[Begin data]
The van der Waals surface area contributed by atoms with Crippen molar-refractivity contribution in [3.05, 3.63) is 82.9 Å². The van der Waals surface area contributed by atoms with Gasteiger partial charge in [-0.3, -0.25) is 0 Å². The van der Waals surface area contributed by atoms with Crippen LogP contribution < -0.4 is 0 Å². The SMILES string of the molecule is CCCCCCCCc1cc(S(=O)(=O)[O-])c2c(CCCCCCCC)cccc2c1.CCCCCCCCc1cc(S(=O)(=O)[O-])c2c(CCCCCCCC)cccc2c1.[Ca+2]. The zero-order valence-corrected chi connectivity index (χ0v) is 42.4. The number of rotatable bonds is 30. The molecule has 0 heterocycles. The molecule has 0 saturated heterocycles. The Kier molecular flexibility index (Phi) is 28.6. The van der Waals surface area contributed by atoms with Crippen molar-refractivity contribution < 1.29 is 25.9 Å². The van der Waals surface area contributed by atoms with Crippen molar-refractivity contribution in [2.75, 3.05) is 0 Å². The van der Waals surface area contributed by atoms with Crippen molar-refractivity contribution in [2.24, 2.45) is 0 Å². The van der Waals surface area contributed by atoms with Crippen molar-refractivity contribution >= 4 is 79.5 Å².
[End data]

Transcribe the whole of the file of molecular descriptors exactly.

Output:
The van der Waals surface area contributed by atoms with Crippen molar-refractivity contribution in [3.05, 3.63) is 82.9 Å². The van der Waals surface area contributed by atoms with Gasteiger partial charge in [-0.3, -0.25) is 0 Å². The van der Waals surface area contributed by atoms with Crippen LogP contribution < -0.4 is 0 Å². The SMILES string of the molecule is CCCCCCCCc1cc(S(=O)(=O)[O-])c2c(CCCCCCCC)cccc2c1.CCCCCCCCc1cc(S(=O)(=O)[O-])c2c(CCCCCCCC)cccc2c1.[Ca+2]. The zero-order valence-corrected chi connectivity index (χ0v) is 42.4. The number of rotatable bonds is 30. The molecule has 0 heterocycles. The molecule has 0 saturated heterocycles. The Kier molecular flexibility index (Phi) is 28.6. The van der Waals surface area contributed by atoms with Crippen molar-refractivity contribution < 1.29 is 25.9 Å². The van der Waals surface area contributed by atoms with Crippen molar-refractivity contribution in [2.75, 3.05) is 0 Å². The van der Waals surface area contributed by atoms with Crippen molar-refractivity contribution in [2.24, 2.45) is 0 Å². The van der Waals surface area contributed by atoms with Crippen molar-refractivity contribution >= 4 is 79.5 Å².